Understanding and Using Open and Closed Sketches

Written By: Tiffany Bailey
  • 8/17/2022
  • Read Time : 3 min
3D CAD models on a computer screen.

As the common saying goes: work smarter, not harder. It’s easier to do if you keep your 3D CAD skills current. Dave Martin, Creo, Windchill, and Mathcad instructor and consultant, presented several Creo Parametric modeling best practices and useful techniques that can help you quickly “level-up” your Creo design skills in a recent webcast.

One of Martin’s top tips was to understand the differences between open sketches and closed sketches. He explained that by understanding how open and closed sketches behave differently, you can use them strategically based on your needs.

Before we take a closer look at the differences between closed sketches and open sketches, it’s worth noting that Creo 9 includes enhanced inspection tools for those working with Sketcher.

The inspection tools now make it easier to identify and highlight potentially problematic sketch geometry. Options to Highlight Intersections and Highlight Junctions are available. And the existing Highlight Overlaps tool has been enhanced so that it remains active, identifying the overlapping geometry while you sketch.

Highlight Overlaps tool in Creo.

But, back to the differences between closed and open sketches.

When the Shade Closed Loops option is enabled, a closed sketch displays as shaded loop, which indicates the sketch forms a closed loop. Start points and endpoints are the same. Here’s how it looks:

Closed sketch in Creo.

An open sketch has red colored endpoints (as shown below), indicating they are not the same and a closed loop is not formed. 

Open sketch in Creo.

The example below contains two closed sketches and two open sketches. You’ll notice that when the closed sketches are extruded, they maintain their cross-section shape, while simply gaining depth. After the open sketches are converted to solid geometry, when they are extruded, they follow the geometry of the part to which they intersect (the other extruded part in the example). Their cross-section shape also changes as they gain depth.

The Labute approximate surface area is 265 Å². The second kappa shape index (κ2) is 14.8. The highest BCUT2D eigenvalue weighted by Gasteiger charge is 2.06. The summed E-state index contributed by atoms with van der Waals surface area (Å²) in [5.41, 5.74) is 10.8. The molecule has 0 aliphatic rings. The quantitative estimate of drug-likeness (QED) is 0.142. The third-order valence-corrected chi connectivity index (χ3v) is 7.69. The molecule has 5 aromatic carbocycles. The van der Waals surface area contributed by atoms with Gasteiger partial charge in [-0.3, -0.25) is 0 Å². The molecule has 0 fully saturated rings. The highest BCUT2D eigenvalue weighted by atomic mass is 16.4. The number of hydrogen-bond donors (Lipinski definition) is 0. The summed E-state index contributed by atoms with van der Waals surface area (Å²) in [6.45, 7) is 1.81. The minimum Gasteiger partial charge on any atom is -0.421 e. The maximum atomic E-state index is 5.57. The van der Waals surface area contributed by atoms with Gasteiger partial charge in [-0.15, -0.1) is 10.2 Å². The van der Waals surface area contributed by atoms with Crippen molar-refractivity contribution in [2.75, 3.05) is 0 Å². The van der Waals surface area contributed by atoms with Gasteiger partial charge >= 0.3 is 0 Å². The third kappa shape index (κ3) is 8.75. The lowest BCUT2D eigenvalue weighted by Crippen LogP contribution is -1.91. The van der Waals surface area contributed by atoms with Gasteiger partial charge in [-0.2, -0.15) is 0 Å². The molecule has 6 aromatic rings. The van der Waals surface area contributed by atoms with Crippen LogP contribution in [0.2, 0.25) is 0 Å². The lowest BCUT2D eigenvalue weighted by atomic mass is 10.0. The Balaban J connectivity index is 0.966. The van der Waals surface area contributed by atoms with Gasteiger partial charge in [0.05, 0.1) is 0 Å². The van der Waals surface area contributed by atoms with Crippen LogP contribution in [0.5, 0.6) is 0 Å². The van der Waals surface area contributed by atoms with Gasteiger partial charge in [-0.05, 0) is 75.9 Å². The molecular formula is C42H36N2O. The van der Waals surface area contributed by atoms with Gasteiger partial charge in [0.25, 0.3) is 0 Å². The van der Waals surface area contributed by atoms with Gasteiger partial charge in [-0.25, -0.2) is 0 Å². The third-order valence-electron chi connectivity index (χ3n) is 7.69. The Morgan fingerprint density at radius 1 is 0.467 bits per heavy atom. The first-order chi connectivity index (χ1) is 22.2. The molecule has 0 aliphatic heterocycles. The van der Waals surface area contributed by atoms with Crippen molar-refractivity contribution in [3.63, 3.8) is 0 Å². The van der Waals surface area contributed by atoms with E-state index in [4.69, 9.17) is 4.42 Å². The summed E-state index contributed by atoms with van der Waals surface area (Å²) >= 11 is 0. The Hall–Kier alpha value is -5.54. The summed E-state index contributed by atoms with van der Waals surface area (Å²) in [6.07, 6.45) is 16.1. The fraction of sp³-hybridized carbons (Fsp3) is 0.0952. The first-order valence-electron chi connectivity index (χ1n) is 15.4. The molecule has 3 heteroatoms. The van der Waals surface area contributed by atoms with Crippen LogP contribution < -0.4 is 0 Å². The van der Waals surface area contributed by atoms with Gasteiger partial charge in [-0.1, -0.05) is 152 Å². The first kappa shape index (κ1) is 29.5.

Open and closed sketch design in Creo. 

In this example, you can see that gaps may form as closed sketches are extruded. Whereas, when an open sketch is extruded, no gaps form as the geometry of an open sketch stays attached to the feature to which it intersects.

In general, closed sketches tend to be more robust from a regeneration stability and design change perspective. However, open sketches can provide benefits. For example, to get to a certain desired geometric result more easily, like what is illustrated in the example above.

This is just one of many tips Martin demonstrated in his presentation, Modeling Best Practices. To see them all, check out the replay.

Level Up Your Productivity: Tips from the Creo Pros

Learn Creo Parametric best practices and techniques to boost your design skills.

Tags:
  • CAD
  • Connected Devices
  • Creo
  • Aerospace and Defense
  • Automotive
  • Electronics and High Tech
  • Industrial Equipment

About the Author

Tiffany Bailey

Tiffany Bailey is a content writer and editor for PTC. She has more than a decade of experience as a technical writer/editor. And over 5 years of experience writing about mechanical engineering, 3D CAD, and PDM. Her work spans topics like data migration and management, IoT and big data, IT security, additive manufacturing, simulation, and SaaS. She especially enjoys interviewing customers, product managers, and thought leaders to uncover new ideas and innovations.